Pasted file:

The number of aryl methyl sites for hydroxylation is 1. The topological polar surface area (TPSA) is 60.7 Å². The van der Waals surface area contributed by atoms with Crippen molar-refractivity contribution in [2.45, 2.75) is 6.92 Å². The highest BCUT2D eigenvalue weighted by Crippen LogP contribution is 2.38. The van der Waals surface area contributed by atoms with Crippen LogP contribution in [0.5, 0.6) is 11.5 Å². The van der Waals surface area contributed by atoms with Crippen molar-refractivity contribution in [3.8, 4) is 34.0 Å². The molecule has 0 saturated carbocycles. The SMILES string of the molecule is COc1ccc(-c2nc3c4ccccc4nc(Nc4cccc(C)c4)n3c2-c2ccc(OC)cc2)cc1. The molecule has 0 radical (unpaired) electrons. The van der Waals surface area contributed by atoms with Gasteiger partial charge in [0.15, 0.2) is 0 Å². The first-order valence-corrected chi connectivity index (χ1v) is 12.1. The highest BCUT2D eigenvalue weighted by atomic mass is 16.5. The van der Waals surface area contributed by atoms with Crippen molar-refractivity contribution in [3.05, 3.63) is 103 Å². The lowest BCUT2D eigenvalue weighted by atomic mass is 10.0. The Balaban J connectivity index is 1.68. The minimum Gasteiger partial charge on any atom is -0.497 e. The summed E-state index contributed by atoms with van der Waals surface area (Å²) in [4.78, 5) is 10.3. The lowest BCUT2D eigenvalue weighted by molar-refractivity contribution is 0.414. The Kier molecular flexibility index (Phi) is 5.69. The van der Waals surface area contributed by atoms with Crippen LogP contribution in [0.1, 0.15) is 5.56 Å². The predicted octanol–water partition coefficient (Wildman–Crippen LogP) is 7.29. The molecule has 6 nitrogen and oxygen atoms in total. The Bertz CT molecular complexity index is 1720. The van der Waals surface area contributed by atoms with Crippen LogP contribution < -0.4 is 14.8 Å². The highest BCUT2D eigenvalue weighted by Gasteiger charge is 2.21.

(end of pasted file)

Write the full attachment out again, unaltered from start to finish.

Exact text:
The number of aryl methyl sites for hydroxylation is 1. The topological polar surface area (TPSA) is 60.7 Å². The van der Waals surface area contributed by atoms with Crippen molar-refractivity contribution in [2.45, 2.75) is 6.92 Å². The highest BCUT2D eigenvalue weighted by Crippen LogP contribution is 2.38. The van der Waals surface area contributed by atoms with Crippen LogP contribution in [0.5, 0.6) is 11.5 Å². The van der Waals surface area contributed by atoms with Crippen molar-refractivity contribution in [3.8, 4) is 34.0 Å². The molecule has 0 saturated carbocycles. The SMILES string of the molecule is COc1ccc(-c2nc3c4ccccc4nc(Nc4cccc(C)c4)n3c2-c2ccc(OC)cc2)cc1. The molecule has 0 radical (unpaired) electrons. The van der Waals surface area contributed by atoms with Gasteiger partial charge in [0.15, 0.2) is 0 Å². The first-order valence-corrected chi connectivity index (χ1v) is 12.1. The highest BCUT2D eigenvalue weighted by atomic mass is 16.5. The van der Waals surface area contributed by atoms with Crippen molar-refractivity contribution in [3.05, 3.63) is 103 Å². The lowest BCUT2D eigenvalue weighted by atomic mass is 10.0. The Balaban J connectivity index is 1.68. The minimum Gasteiger partial charge on any atom is -0.497 e. The summed E-state index contributed by atoms with van der Waals surface area (Å²) in [4.78, 5) is 10.3. The lowest BCUT2D eigenvalue weighted by molar-refractivity contribution is 0.414. The Kier molecular flexibility index (Phi) is 5.69. The van der Waals surface area contributed by atoms with Crippen LogP contribution in [0.1, 0.15) is 5.56 Å². The predicted octanol–water partition coefficient (Wildman–Crippen LogP) is 7.29. The molecule has 6 nitrogen and oxygen atoms in total. The Bertz CT molecular complexity index is 1720. The van der Waals surface area contributed by atoms with Crippen LogP contribution < -0.4 is 14.8 Å². The highest BCUT2D eigenvalue weighted by Gasteiger charge is 2.21.